A new electric car sharing scheme will launch in London early next year and aims to put around 3000 electric cars onto the streets of the capital by 2019 as part of a £100 million project.
The Bluecity service will operate in a similar fashion to the existing 'Boris Bike' scheme, and is being backed by the French Bolloré group, which also owns BluepointLondon, which currently operates the Source London EV charging network.
Each four-seat Bluecar is built by Renault at its Dieppe factory and comes with a digital instrument display, satellite navigation, which shows the location and state of available charging stations, and telematics services which link drivers directly with an operator. The cars are capable of travelling around 150 miles on a single charge.
Bolloré already operates similar car-sharing schemes in Paris, Lyon and Bordeaux in France, and a small-scale service in Indianapolis in the US. The flagship scheme in Paris currently uses 3600 Bluecars, with plans to grow to 4000 in 2016. Each car in the scheme is used around 14 times per day, with each journey lasting an average of 37 minutes.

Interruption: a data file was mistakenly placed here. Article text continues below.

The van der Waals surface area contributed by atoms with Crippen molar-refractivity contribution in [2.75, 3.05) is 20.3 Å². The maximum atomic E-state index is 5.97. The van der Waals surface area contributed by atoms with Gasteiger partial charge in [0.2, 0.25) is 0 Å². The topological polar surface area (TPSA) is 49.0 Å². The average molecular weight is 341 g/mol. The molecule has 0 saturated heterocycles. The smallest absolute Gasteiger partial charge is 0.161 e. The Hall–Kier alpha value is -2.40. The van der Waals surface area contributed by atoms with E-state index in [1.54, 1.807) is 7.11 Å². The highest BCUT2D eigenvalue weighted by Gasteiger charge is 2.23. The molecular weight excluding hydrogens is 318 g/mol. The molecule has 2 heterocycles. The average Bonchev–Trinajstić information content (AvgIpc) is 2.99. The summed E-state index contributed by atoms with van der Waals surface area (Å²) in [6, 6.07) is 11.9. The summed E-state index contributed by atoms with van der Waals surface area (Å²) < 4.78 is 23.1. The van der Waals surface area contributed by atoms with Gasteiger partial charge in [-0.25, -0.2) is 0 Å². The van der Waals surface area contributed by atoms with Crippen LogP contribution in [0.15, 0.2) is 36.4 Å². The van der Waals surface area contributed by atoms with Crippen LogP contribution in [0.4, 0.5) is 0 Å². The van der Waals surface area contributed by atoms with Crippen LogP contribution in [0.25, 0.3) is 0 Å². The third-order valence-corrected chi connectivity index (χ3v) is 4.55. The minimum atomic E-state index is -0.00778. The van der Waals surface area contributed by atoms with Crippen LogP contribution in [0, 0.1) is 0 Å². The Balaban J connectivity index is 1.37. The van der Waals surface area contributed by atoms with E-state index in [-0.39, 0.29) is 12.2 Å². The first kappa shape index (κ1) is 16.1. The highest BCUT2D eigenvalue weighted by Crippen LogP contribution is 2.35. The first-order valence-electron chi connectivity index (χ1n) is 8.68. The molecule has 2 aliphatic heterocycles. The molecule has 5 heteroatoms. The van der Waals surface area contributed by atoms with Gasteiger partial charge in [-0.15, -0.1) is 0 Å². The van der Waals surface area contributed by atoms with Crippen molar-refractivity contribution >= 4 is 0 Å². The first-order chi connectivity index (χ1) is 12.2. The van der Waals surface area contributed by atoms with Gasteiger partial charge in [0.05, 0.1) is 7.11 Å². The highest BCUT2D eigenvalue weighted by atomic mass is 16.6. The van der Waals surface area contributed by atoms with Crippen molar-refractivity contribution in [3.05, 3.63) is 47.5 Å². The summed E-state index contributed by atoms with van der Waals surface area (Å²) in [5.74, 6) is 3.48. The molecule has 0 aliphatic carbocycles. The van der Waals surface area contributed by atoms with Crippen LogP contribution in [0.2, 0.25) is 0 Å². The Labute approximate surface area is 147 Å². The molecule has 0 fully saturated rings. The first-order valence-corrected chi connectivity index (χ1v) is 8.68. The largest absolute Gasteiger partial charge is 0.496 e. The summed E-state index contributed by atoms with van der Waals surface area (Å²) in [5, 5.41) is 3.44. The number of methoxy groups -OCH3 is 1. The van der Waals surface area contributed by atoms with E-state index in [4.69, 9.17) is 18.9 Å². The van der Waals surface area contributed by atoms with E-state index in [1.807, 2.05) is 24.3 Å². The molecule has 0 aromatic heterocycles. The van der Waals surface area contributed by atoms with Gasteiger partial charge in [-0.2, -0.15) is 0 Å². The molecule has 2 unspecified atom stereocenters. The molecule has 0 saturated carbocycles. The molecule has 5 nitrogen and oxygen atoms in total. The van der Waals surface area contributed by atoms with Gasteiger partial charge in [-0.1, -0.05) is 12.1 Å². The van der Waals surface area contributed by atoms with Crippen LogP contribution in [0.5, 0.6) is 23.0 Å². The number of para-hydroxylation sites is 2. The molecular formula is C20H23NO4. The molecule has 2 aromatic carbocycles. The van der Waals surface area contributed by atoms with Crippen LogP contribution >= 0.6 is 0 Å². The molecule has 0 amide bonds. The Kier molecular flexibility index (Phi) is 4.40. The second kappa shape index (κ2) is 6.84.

Figures from the Autolib scheme in Paris show that around 31,000 fewer cars have entered the city since it launched in 2011.
In London, the group expects average journeys to last around 45 minutes. With each half-hour of usage costing £5, that means the average trip in this country will cost just £7.50 – making the scheme competitive against other forms of public transport. An introductory offer giving the first 500 customers their first 20 hours of journey time free is designed to encourage take-up of the scheme.
To use the Bluecars, drivers must first sign up to the Bluecity service before being sent a contactless card. That card is then used to lock and unlock the Bluecar, as well as accessing the charging grid.